Video of the Goldner String Quartet performing the first movement of Walter Wurzburger's String Quartet No. 2.
|Date||12th August 2017|
Born in Frankfurt in 1914 to a musical family, Walter Wurzburger attended one of the first University-accredited jazz courses run by Mátyás Seiber at the Hoch Conservatory in Frankfurt. In 1933, following the Nazi rise to power, Wurzburger fled Germany to Paris, where he busked and played in various jazz bands including the famed Benny Carter Orchestra. Wurzburger toured Belgium, Luxembourg, Scandinavia and Switzerland, arriving in the Netherlands in 1939, where word had spread of opportunities for employment in Singapore.
With the outbreak of hostilities on 1 September 1939, all German nationals in the colony of Singapore (regardless of racial categorisation under the Nazis) were placed on parole, or curfew. In 1940, 272 men, women and children were rounded up, taken to St John’s Island, and from there, transported to Australia on the Queen Mary. Departing Singapore on 18 September, the ship arrived in Sydney. From there the detainees were transported by train the small town of Tatura in country Victoria, where a detention camp had been set up. Families were allowed to remain together, and were sent to Camp 3; the single men including Wurzburger were housed in the same camp, separated from the family group, housed with anti-Nazis who had been deported to Australia on the Arandora Star.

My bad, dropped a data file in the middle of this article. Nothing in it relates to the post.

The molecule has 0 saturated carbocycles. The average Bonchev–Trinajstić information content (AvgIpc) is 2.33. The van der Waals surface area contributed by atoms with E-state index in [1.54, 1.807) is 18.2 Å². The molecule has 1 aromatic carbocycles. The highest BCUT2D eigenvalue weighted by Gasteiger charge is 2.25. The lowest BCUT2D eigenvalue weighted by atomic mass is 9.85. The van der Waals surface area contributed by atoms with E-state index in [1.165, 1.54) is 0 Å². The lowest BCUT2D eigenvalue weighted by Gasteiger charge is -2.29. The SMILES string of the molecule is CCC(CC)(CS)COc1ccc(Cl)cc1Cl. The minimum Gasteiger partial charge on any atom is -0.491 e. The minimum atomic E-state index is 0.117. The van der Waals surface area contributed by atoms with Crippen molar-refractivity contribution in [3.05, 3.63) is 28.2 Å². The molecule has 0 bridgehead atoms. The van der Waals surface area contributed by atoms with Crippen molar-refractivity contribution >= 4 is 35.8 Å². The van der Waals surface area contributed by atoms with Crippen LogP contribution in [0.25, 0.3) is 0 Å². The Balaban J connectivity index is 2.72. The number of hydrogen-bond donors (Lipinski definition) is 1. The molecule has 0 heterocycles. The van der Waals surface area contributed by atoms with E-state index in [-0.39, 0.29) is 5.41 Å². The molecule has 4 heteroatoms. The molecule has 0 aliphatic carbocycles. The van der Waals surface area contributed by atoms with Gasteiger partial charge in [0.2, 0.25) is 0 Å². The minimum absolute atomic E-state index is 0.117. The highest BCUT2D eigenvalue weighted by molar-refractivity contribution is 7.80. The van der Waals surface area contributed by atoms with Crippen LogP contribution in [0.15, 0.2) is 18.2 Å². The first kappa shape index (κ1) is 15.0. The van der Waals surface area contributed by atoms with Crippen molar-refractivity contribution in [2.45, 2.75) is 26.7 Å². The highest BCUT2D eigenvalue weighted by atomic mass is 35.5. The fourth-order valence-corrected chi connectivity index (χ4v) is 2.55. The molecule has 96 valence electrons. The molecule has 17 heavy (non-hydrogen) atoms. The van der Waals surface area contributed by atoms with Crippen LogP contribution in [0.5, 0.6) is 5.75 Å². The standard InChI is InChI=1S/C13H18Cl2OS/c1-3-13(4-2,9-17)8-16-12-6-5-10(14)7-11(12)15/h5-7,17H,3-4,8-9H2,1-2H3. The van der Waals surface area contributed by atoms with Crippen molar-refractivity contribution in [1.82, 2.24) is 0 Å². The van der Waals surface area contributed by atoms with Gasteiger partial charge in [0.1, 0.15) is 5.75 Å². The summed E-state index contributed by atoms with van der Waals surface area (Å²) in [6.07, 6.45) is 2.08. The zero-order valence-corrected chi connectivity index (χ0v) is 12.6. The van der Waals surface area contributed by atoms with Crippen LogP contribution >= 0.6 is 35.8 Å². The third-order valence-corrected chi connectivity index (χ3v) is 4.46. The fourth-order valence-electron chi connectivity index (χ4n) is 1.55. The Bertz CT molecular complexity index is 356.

Overcrowding and the need to accommodate more families in Camp 3 saw the relocation of Walter Wurzburger and other single men to Camp 4D. Here he struck up a friendship with the photographer Helmut Neustädter, better known in later life as Helmut Newton. In the new barracks Wurzburger taught jazz, arranging and composition. A note kept by his friend Uwe Radok (who was later to become one of the most important meteorologists and glacial experts in Australia) mentions one of Wurzburger’s lectures, specifically an account of the style and method of Hindemith. It would not be unreasonable to suggest that such expressionist approaches became the basis for his compositional output in Australia in the years 1941 to 1949, and one can clearly hear Hindemith's influence in the second string quartet.
The work was written in 1944, during his time in the Eighth Australian Employmant Company. The company had been formed in February 1942 after the Australian Parliament recognised the mistake that had been made with the internment of the Jewish refugees. The unit had the highest proportion of musicians in any Australian army unit. In a personal note prepared for a performance of his fourth String Quartet, Wurzburger says that his first three Quartets “could well be discarded as student works”. Thankfully the work was preserved, and premiered in February 2000 at a memorial performance for the composer.